A Place Where Students' Voices Are Heard

Dr. Cissy Perez, who was interviewed for the article “Taking Action to Keep Students Safe” in the Spring 2019 issue of ATPE News, also spoke at SXSW EDU 2019. In her presentation, she emphasized that student safety is a shared responsibility.

“I think we adults have not kept up with this new generation of children who are growing up in a social media world,” says Perez, who is the assistant superintendent at West Oso ISD in Corpus Christi. “Kids are not learning enough coping skills to handle loss or imperfection.”

To help overcome this challenge, Perez ensures that homeroom time, called Bear-Time in honor of West Oso ISD’s mascot, is a place where students can share their voices and develop relationships with at least one teacher on campus. “This can truly make a difference,” says Perez. “It opens opportunities for teachers to detect warning signs from their students and to send the students to adults such as counselors to help them with any of life’s hardships.”

Perez shared an example of what Bear-Time can mean to students. Last January, after students returned to campus, they discussed the term “bittersweet.” A writing prompt during Bear-Time encouraged students to write a note to their teacher describing their holidays as “bitter” or “sweet.” In a heartbreaking note, one student described how his dad had left the family and was incarcerated, his grandmother didn’t want to talk to him, and his mom struggled as a single parent. Then the student wrote:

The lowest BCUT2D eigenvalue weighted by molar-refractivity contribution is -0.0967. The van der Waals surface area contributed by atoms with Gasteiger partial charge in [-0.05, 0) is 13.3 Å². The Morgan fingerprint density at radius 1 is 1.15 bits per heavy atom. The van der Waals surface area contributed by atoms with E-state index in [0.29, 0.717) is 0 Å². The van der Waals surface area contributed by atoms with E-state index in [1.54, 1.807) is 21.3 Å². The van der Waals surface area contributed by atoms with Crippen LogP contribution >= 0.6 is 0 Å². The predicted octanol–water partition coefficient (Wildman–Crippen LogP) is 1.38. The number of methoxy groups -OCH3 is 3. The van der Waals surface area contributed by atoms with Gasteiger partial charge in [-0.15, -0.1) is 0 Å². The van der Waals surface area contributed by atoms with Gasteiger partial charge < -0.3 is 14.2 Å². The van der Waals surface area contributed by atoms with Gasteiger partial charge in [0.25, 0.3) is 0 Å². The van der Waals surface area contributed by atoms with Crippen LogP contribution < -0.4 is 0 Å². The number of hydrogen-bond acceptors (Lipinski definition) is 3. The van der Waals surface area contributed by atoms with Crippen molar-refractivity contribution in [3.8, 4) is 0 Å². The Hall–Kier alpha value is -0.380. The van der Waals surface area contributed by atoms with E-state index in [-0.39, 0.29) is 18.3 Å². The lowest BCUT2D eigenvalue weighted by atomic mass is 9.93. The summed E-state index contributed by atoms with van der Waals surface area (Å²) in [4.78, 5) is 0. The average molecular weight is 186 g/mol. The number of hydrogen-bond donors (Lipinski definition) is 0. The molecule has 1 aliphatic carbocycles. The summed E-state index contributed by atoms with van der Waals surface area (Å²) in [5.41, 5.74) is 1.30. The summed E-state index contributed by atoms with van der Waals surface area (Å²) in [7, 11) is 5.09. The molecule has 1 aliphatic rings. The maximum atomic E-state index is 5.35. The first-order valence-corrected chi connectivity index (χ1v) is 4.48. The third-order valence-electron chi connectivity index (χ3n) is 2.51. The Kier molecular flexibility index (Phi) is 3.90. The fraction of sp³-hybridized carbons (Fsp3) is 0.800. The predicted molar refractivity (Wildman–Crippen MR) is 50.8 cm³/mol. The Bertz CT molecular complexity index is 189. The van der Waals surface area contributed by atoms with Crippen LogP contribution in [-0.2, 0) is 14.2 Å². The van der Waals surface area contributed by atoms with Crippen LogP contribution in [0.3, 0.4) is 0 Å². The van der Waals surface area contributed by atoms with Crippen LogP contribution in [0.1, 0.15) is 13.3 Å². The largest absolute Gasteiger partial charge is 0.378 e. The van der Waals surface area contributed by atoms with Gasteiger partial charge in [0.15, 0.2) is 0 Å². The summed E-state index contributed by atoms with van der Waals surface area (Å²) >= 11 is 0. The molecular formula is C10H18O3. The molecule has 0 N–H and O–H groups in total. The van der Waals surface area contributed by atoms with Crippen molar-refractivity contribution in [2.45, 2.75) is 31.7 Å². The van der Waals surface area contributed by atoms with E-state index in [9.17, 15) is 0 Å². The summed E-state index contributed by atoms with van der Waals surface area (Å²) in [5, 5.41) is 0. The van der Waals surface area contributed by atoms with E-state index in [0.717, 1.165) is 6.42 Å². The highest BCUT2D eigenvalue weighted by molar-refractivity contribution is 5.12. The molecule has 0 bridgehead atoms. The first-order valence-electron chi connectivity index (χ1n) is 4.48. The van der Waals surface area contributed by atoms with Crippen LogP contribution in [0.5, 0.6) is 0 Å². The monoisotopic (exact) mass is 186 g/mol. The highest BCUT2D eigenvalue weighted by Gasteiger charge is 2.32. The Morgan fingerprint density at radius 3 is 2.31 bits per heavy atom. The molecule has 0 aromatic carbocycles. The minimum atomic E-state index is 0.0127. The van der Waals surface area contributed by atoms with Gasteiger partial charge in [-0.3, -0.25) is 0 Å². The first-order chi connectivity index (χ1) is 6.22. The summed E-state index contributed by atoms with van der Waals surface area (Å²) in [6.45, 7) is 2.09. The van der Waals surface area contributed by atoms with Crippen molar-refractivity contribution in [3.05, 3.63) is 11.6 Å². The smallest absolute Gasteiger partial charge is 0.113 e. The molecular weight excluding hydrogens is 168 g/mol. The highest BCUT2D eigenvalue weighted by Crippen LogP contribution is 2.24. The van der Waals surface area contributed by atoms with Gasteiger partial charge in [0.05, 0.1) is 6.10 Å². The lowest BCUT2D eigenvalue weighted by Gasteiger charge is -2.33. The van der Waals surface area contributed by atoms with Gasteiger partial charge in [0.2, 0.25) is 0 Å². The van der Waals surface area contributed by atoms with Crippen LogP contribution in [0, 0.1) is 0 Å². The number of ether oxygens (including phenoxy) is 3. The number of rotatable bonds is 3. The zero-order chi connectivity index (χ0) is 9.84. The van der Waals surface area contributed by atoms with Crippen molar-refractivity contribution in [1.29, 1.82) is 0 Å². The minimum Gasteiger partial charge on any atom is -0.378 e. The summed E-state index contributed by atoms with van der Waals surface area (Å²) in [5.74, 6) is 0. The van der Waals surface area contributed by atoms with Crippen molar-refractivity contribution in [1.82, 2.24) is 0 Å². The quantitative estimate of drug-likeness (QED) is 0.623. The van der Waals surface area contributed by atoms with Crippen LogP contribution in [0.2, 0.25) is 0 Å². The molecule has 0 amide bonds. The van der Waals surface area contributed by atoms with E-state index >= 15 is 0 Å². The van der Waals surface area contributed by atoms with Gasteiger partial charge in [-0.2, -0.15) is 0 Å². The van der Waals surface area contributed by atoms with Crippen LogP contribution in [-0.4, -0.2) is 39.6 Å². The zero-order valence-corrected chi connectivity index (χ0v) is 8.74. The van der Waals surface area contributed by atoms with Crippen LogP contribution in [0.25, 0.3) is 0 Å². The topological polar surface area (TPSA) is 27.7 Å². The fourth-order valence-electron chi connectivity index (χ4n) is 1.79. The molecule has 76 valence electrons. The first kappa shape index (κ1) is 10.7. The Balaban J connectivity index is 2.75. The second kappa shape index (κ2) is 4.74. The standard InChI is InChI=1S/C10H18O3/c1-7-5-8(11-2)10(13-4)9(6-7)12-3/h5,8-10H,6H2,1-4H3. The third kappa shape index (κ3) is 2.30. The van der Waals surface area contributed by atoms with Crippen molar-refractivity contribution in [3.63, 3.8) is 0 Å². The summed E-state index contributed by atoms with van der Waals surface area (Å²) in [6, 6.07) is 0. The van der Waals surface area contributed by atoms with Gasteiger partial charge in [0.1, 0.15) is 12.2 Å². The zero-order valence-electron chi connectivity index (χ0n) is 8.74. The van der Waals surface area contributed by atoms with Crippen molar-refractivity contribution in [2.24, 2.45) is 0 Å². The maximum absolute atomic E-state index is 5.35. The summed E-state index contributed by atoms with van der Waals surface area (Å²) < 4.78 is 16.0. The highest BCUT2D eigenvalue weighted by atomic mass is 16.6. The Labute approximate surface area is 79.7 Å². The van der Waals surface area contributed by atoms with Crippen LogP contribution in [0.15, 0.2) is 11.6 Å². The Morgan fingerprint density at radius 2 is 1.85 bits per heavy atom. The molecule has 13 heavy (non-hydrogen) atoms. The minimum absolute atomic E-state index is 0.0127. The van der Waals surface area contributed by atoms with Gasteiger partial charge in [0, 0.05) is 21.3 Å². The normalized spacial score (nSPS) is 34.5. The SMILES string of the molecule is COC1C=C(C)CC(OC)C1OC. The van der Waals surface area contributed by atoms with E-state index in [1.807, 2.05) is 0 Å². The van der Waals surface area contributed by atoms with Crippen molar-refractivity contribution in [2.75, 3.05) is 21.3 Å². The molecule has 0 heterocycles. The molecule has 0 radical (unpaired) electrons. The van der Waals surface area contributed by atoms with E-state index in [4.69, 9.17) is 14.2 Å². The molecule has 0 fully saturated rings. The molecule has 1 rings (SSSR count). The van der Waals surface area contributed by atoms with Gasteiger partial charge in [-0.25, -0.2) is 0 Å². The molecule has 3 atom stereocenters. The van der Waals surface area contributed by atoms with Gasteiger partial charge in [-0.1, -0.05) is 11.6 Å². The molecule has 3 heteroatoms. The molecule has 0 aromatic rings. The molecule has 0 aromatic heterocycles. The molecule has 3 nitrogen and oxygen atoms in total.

I’m glad I get to share, because I don’t really like talking about it to people. I’ll always be laughing, but deep down, I got pain that will never go away.

When asked what advice she could offer for teachers and administrators, Perez offered this:

“It is imperative that we know our students; no excuses. Bear-Time is an easy-to-implement way for principals and teachers to get to know their students. It’s impossible for school counselors to notice all of the early warning signs that their entire caseload of students may be exhibiting. For example, an average caseload of counselor-to-student ratio is 400 to 1. However, if every teacher on a campus can be assigned a small Bear-Time group of students, then that breaks down the 400 students into smaller groups who have at least one caring adult that they can turn to. This opens up the potential for warning signs to get detected much more swiftly and easily. The Bear-Time teacher can then send their student to a counselor for counseling support. It’s important for a principal to clearly explain the purpose of Bear-Time and lead the teachers through purposeful activities that they can use to help develop meaningful relationships with their students. Teamwork works!”

Well said, Dr. Perez. Well said.

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